Will the Mining Shares Plunge in a General Market Sell-Off?

 |  Includes: GDX, GDXJ, SIL
by: Erez Davidi

In the 2008 market selloff, PM mining shares got completely whacked. Some of the major silver producers [think Pan American Silver (NASDAQ:PAAS)] haven’t fully recovered yet. The question of how the mining shares will perform if a broad market selloff occurs again has bothered many precious metal investors ever since.

Below, you can see a chart of the S&P 500 from the year 2007 to 2010. From the top of approximately 1550, the S&P 500 has declined to 670, a 56 percent decline. During the same time period the HUI suffered a 70 percent decline.

In order to asses what are the probabilities of a similar major decline in the mining shares due to a broad market selloff, let’s first analyze the market selloff when the Nasdaq bubble burst together with the S&P. Below, you can see a chart of the HUI from the low at the end of 2000 to the year 2003. During that time period the HUI rose 400 percent. During the same time period, the S&P declined 33 percent. The broad selloff in the S&P didn’t drag the mining shares with it.

There are a few more fundamental differences between 2008 and today:

  1. Just before the 2008 market crash, oil was trading at a high of $148 and gold was trading at $1034 per ounce. As everybody knows, oil is a major factor in the cost of extracting precious metals out of the ground. Today, oil is trading at $108 per barrel, while gold is trading at $1428. In other words, in 2008, an ounce of gold would buy you 6.9 barrels of oil, while today, an ounce of gold buys you 13.2 barrels of oil. As long as the spread between oil and gold widens, the profit per ounce of the mining shares will increase.
  2. Without getting too much into it, the Fed and the U.S. Government have undermined the USD fundamentals by the various TARP’s and Quantitive Easing(s). Therefore, these actions decrease the possibility of a flight to the USD during a market panic. It’s more likely that people will buy precious metals for safety as people now know that the Fed’s reaction to a market collapse is just printing more money. During the 2008 panic, most people didn’t anticipate that Fed’s reaction thus they fled to the USD.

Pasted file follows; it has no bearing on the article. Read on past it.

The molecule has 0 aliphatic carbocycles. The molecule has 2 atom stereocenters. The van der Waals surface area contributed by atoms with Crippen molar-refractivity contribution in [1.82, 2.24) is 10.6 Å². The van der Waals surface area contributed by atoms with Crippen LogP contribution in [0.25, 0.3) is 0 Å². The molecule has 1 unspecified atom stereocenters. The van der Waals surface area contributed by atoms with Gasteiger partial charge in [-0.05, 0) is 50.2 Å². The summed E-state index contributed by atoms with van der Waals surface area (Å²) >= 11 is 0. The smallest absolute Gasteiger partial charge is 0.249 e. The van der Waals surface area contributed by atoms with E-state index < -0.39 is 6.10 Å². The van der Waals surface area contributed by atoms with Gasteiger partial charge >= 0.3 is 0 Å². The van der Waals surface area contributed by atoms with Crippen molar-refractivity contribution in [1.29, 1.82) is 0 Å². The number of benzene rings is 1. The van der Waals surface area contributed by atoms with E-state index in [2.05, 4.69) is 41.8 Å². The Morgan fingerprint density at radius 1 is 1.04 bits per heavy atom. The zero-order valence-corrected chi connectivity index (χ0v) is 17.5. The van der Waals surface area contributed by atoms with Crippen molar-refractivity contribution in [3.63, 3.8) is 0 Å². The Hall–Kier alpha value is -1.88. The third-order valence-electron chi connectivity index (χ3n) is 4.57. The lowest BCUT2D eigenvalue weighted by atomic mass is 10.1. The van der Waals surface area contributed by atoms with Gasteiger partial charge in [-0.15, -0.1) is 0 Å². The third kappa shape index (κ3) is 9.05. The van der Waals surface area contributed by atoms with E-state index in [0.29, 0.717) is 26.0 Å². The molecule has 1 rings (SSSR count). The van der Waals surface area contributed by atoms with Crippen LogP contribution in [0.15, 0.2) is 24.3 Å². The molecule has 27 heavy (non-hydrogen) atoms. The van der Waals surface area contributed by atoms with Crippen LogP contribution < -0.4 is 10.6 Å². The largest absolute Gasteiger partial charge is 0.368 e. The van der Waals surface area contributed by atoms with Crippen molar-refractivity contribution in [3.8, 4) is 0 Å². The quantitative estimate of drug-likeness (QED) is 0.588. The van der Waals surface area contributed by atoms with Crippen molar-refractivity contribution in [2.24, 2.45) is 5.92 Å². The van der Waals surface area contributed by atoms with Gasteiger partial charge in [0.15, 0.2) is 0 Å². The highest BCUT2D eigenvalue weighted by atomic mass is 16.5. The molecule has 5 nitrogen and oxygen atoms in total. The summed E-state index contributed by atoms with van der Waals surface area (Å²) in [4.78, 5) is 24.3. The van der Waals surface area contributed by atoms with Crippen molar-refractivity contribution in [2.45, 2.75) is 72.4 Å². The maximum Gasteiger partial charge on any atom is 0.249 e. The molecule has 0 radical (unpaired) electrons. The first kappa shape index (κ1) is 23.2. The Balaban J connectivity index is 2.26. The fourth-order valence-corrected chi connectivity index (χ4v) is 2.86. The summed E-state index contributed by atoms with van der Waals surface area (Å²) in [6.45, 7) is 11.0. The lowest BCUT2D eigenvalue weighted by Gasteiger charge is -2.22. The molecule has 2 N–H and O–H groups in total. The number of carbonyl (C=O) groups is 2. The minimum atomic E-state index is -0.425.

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    (Click to enlarge)

  4. Not much needs to be added to the chart below. The U.S. government debt has been increasing at an alarming rate.

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    (Click to enlarge)

  5. As was mentioned above, a lot of mining shares are trading way below their all-time highs. For example, the XAU index is currently trading slightly above its 2008 peak. Unlike the XAU, gold has risen from its 2008 top by 38 percent and, as the mining shares are so undervalued compared to the physical metal they are less poised for a severe correction.

In summary, the evidence is inconclusive as history shows that both outcomes can occur. With it, taking into account the better gold/oil ratio, the higher profitability of the mining companies against their undervalued market price, the Fed factor, and obviously the tightness of the physical PM market, there is a high probability that any selloff, if it does occur, will be short- lived after which, the PM bull market will assert itself.

Disclosure: I am long SLV, GLD.